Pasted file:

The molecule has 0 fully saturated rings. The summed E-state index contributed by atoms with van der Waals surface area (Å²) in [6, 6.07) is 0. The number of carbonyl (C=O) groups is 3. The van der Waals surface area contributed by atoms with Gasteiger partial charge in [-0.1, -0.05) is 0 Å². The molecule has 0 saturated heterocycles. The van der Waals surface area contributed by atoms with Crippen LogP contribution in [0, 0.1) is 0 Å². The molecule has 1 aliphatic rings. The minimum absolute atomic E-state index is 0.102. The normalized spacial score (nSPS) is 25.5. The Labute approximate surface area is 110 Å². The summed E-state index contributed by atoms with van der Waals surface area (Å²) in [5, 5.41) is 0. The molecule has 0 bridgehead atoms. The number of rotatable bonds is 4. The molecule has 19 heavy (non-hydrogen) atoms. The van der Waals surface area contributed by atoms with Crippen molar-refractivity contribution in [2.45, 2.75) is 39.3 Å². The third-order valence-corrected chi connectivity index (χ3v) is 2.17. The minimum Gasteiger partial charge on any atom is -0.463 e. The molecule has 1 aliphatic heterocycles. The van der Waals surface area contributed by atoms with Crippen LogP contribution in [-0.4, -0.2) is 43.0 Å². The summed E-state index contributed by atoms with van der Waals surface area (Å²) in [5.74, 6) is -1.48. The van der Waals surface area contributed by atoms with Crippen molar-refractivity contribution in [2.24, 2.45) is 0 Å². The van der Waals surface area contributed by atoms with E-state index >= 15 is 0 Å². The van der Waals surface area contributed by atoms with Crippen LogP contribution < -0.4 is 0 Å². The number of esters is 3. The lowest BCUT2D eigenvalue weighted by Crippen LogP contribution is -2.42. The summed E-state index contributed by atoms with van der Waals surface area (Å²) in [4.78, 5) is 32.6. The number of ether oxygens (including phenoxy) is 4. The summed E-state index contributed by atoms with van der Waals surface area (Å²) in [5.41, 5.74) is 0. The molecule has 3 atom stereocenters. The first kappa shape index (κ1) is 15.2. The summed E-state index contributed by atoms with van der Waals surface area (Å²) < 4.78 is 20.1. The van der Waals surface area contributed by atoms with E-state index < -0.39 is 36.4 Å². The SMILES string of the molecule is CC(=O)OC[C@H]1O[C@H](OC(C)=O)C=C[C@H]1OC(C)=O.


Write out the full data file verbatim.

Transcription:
The molecule has 0 fully saturated rings. The summed E-state index contributed by atoms with van der Waals surface area (Å²) in [6, 6.07) is 0. The number of carbonyl (C=O) groups is 3. The van der Waals surface area contributed by atoms with Gasteiger partial charge in [-0.1, -0.05) is 0 Å². The molecule has 0 saturated heterocycles. The van der Waals surface area contributed by atoms with Crippen LogP contribution in [0, 0.1) is 0 Å². The molecule has 1 aliphatic rings. The minimum absolute atomic E-state index is 0.102. The normalized spacial score (nSPS) is 25.5. The Labute approximate surface area is 110 Å². The summed E-state index contributed by atoms with van der Waals surface area (Å²) in [5, 5.41) is 0. The molecule has 0 bridgehead atoms. The number of rotatable bonds is 4. The molecule has 19 heavy (non-hydrogen) atoms. The van der Waals surface area contributed by atoms with Crippen molar-refractivity contribution in [2.45, 2.75) is 39.3 Å². The third-order valence-corrected chi connectivity index (χ3v) is 2.17. The minimum Gasteiger partial charge on any atom is -0.463 e. The molecule has 1 aliphatic heterocycles. The van der Waals surface area contributed by atoms with Crippen LogP contribution in [-0.4, -0.2) is 43.0 Å². The summed E-state index contributed by atoms with van der Waals surface area (Å²) in [5.74, 6) is -1.48. The van der Waals surface area contributed by atoms with Crippen molar-refractivity contribution in [2.24, 2.45) is 0 Å². The van der Waals surface area contributed by atoms with E-state index >= 15 is 0 Å². The van der Waals surface area contributed by atoms with Crippen LogP contribution < -0.4 is 0 Å². The number of esters is 3. The lowest BCUT2D eigenvalue weighted by Crippen LogP contribution is -2.42. The summed E-state index contributed by atoms with van der Waals surface area (Å²) in [4.78, 5) is 32.6. The number of ether oxygens (including phenoxy) is 4. The summed E-state index contributed by atoms with van der Waals surface area (Å²) in [5.41, 5.74) is 0. The molecule has 3 atom stereocenters. The first kappa shape index (κ1) is 15.2. The summed E-state index contributed by atoms with van der Waals surface area (Å²) < 4.78 is 20.1. The van der Waals surface area contributed by atoms with E-state index < -0.39 is 36.4 Å². The SMILES string of the molecule is CC(=O)OC[C@H]1O[C@H](OC(C)=O)C=C[C@H]1OC(C)=O.